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Pupils are the victims in this battle of wills

Two years ago, the school I teach in got a new headteacher. It was her first post and she was keen to make her mark. Within six months, half the middle leadership team had either resigned or been told to find employment elsewhere. After 12 months, the school was a very different place: new systems, new staff and new ways of doing things.

I was brought in as part of the new regime. The headteacher had employed me and several others before she started, and told us she would depend on our support to drive through what she saw as much-needed changes.

I haven't agreed with everything she has done since, but not being used to the old means that the new has not caused me too much distress. I have spoken up for the changes I agree with and learned to live with those I don't: after all, the headteacher is the boss and she is the one who will sink or swim depending on the success of her reforms.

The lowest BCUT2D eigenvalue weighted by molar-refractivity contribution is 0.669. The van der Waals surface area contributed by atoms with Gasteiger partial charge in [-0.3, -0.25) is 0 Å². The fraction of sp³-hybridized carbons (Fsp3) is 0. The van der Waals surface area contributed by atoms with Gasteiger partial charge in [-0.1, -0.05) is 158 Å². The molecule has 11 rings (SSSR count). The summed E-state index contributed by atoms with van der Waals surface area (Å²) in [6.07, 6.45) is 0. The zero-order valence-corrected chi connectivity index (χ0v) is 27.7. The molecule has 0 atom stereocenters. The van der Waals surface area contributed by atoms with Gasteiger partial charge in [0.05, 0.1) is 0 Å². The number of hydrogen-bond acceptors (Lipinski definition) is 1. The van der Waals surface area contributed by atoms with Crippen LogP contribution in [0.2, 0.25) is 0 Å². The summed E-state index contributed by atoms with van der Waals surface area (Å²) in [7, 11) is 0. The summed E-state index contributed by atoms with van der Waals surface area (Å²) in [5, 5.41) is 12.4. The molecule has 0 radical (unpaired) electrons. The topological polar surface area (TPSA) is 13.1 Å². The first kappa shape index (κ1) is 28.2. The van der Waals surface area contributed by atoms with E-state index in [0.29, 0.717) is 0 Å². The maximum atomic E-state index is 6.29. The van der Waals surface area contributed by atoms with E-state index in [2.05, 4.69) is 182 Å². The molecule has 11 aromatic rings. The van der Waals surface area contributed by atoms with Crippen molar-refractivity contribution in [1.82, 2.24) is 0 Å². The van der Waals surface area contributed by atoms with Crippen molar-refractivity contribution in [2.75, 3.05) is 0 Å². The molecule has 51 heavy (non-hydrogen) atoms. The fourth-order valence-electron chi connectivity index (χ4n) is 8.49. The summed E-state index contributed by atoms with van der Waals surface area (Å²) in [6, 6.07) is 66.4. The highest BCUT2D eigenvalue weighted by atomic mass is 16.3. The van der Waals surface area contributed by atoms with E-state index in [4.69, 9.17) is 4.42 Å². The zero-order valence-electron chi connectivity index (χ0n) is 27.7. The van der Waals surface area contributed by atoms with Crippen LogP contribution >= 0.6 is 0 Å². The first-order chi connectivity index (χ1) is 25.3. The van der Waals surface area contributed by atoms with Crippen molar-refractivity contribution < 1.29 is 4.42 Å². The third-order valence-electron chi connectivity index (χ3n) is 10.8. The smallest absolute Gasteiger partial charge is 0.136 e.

For other staff, it is a different story. Those who have not moved on have been extremely vocal in their dislike of how the new management has handled things and have attempted to block every change. This would be fine if it were just a battle between the old guard and the new leader, but this old guard has declared war on anyone employed by the new headteacher.

This has made the school a very challenging place to work in. Large groups of staff, many within the same departments, have spent substantial periods of the past two years refusing to talk to each other. And hostilities are often more blatant - shouting matches rage and accusations fly over the coffee machine.

In the middle of all this is a student body that deserves better. Student achievement depends on a cohesive staff working for a common good. At present we don't have that. Should the headteacher fall on her sword? Should the old guard fall on theirs? There must be a middle way: surely we can compromise for the sake of the kids?

The writer is a teacher in the North of England

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